published: 03.12.2013, 14:23 | updated: 03.12.2013 14:27:21
Prague - Bohuslav Sobotka, head of the Czech Social Democrats (CSSD) and potential new prime minister, told CTK today he does not expect the three coalition partners to divide the cabinet seats in the 6-6-3 ratio, which was mentioned previously.
The election-winning CSSD is negotiating forming a new government with two centrist partners, the ANO movement and the Christian Democrats (KDU-CSL).
Sobotka told CTK that he does not want the nascent cabinet to include the post of a minister for European affairs. Nevertheless, he can imagine the posts of ministers without portfolio and deputy prime ministers without a particular ministry to head, he added.
The three parties´ leaders will discuss the personnel filling of the government posts at their meeting today.
"We will primarily discuss the proportion [of the parties´ representation] in the cabinet and also the parties´ priorities in terms of the ministries they want to be led by their representatives, so that we know where our priorities clash and where consensus can be found more easily," Sobotka said.
He said he would tell the CSSD´s concrete priorities to the ANO and KDU-CSL chairmen, Andrej Babis and Pavel Belobradek, respectively.
He said he does not reckon with the cabinet including the post of a minister for EU affairs.
"I think the European agenda should be a part of the Government Office´s agenda," Sobotka said.
"The model I will propose is the prime minister and a state secretary for European affairs" who would be responsible for the European agenda, he said.
Sobotka said he would like the cabinet to include "strong personalities from the CSSD leadership or well-known CSSD personalities with whom people link positive expectations."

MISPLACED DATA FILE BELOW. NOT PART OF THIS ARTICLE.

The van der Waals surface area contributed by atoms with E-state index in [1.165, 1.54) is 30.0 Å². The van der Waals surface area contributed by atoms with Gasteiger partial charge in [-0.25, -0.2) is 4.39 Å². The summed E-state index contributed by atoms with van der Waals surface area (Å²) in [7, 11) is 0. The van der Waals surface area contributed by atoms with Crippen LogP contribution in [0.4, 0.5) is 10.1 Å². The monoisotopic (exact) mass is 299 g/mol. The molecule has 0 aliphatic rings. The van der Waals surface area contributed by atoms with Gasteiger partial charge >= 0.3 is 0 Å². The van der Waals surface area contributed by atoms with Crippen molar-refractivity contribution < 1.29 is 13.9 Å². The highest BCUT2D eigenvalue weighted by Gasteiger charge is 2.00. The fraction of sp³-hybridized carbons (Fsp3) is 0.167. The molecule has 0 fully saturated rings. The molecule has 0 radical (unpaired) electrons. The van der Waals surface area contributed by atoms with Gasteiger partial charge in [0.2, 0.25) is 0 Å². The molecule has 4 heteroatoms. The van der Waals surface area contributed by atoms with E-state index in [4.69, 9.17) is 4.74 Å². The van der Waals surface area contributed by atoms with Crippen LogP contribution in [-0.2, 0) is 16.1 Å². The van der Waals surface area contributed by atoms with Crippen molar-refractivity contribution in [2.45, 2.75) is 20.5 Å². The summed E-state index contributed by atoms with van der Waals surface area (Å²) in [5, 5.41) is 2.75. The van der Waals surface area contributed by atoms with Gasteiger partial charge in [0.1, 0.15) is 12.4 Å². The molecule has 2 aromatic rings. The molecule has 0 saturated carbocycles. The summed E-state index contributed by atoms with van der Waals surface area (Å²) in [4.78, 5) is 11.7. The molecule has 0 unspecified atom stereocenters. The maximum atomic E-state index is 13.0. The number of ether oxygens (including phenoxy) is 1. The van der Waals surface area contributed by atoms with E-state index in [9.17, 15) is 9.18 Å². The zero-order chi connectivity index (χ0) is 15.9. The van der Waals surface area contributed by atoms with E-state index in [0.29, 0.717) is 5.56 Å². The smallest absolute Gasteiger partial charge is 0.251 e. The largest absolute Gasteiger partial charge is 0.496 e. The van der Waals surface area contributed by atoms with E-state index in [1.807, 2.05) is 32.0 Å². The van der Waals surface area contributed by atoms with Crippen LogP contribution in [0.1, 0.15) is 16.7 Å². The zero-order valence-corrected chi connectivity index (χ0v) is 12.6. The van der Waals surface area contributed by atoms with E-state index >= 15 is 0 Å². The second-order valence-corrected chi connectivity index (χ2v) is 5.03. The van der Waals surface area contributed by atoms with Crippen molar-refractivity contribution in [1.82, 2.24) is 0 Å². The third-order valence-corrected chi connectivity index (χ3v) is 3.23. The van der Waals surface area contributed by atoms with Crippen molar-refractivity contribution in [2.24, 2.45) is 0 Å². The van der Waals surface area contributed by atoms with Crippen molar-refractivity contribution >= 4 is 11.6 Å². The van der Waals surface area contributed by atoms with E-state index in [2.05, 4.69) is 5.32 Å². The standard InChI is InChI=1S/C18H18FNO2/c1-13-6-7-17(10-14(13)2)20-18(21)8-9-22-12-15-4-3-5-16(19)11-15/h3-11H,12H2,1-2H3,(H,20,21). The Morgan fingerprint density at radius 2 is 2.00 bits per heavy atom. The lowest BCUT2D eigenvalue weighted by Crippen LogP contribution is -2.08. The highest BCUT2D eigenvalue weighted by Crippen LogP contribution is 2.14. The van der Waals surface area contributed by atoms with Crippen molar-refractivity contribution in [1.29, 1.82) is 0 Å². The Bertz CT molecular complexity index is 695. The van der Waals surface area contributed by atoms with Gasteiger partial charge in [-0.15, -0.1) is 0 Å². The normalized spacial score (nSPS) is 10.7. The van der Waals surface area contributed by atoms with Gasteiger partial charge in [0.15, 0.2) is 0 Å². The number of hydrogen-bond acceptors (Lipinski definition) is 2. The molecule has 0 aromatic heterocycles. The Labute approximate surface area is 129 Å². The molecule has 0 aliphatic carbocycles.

Previously he said he reckons with CSSD deputy chairman and shadow foreign minister Lubomir Zaoralek´s participation in the new cabinet.
According to recent speculations, the post of interior minister may go to CSSD deputy chairman Milan Chovanec, who was previously expected to become transport minister.
"I think both ministries may be considered in this case," Sobotka said.
Commenting on the persisting tension of the CSSD, Sobotka said the situation enables the party to join the government that can be stable.
"The internal problems in the CSSD are big, but in my opinion they currently do not threaten our capability of bearing government responsibility. Nevertheless, they threaten our capability of winning elections in the future," Sobotka said.
It is necessary to seek ways to change the party, also by means of the broadest possible participation of its members.
Immediately after the late October general election, which the CSSD narrowly won before ANO, the party was rocked by an unsuccessful attempt by Sobotka´s rivals to oust him as party chairman and candidate for prime minister.
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